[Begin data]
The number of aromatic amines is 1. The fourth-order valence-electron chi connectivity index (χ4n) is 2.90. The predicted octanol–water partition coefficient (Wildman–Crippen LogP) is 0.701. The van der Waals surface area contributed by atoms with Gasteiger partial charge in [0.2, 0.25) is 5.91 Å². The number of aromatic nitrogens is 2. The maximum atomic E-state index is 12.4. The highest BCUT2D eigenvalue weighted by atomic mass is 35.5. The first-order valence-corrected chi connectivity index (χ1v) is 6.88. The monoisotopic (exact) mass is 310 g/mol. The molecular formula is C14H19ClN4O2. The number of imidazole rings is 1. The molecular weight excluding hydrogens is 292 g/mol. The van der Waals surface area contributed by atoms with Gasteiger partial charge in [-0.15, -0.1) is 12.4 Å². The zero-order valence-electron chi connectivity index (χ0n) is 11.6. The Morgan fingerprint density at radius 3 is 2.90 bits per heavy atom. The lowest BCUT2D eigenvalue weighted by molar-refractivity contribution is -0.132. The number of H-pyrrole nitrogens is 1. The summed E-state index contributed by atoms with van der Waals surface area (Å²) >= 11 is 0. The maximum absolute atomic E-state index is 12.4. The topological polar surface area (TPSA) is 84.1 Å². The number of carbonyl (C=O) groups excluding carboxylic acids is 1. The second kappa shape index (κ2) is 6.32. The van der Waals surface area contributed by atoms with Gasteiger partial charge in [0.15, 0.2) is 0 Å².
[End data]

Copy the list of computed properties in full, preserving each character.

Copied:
The number of aromatic amines is 1. The fourth-order valence-electron chi connectivity index (χ4n) is 2.90. The predicted octanol–water partition coefficient (Wildman–Crippen LogP) is 0.701. The van der Waals surface area contributed by atoms with Gasteiger partial charge in [0.2, 0.25) is 5.91 Å². The number of aromatic nitrogens is 2. The maximum atomic E-state index is 12.4. The highest BCUT2D eigenvalue weighted by atomic mass is 35.5. The first-order valence-corrected chi connectivity index (χ1v) is 6.88. The monoisotopic (exact) mass is 310 g/mol. The molecular formula is C14H19ClN4O2. The number of imidazole rings is 1. The molecular weight excluding hydrogens is 292 g/mol. The van der Waals surface area contributed by atoms with Gasteiger partial charge in [-0.15, -0.1) is 12.4 Å². The zero-order valence-electron chi connectivity index (χ0n) is 11.6. The Morgan fingerprint density at radius 3 is 2.90 bits per heavy atom. The lowest BCUT2D eigenvalue weighted by molar-refractivity contribution is -0.132. The number of H-pyrrole nitrogens is 1. The summed E-state index contributed by atoms with van der Waals surface area (Å²) >= 11 is 0. The maximum absolute atomic E-state index is 12.4. The topological polar surface area (TPSA) is 84.1 Å². The number of carbonyl (C=O) groups excluding carboxylic acids is 1. The second kappa shape index (κ2) is 6.32. The van der Waals surface area contributed by atoms with Gasteiger partial charge in [0.15, 0.2) is 0 Å².